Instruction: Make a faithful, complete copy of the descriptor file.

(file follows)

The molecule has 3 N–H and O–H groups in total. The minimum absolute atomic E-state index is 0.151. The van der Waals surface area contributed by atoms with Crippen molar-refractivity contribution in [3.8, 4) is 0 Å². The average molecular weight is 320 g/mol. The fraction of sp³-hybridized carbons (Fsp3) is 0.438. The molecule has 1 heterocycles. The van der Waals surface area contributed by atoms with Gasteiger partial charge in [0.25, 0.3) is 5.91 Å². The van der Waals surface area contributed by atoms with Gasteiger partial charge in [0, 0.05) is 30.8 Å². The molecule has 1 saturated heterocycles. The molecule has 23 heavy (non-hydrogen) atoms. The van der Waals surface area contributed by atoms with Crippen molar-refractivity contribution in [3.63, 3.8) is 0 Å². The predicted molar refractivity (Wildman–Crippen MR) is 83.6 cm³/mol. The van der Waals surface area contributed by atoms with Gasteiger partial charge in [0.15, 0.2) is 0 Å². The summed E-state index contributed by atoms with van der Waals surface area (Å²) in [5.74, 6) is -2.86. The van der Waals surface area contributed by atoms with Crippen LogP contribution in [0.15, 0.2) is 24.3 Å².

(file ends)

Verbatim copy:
The molecule has 3 N–H and O–H groups in total. The minimum absolute atomic E-state index is 0.151. The van der Waals surface area contributed by atoms with Crippen molar-refractivity contribution in [3.8, 4) is 0 Å². The average molecular weight is 320 g/mol. The fraction of sp³-hybridized carbons (Fsp3) is 0.438. The molecule has 1 heterocycles. The van der Waals surface area contributed by atoms with Gasteiger partial charge in [0.25, 0.3) is 5.91 Å². The van der Waals surface area contributed by atoms with Gasteiger partial charge in [0, 0.05) is 30.8 Å². The molecule has 1 saturated heterocycles. The molecule has 23 heavy (non-hydrogen) atoms. The van der Waals surface area contributed by atoms with Crippen molar-refractivity contribution in [3.63, 3.8) is 0 Å². The predicted molar refractivity (Wildman–Crippen MR) is 83.6 cm³/mol. The van der Waals surface area contributed by atoms with Gasteiger partial charge in [0.15, 0.2) is 0 Å². The summed E-state index contributed by atoms with van der Waals surface area (Å²) in [5.74, 6) is -2.86. The van der Waals surface area contributed by atoms with Crippen LogP contribution in [0.15, 0.2) is 24.3 Å².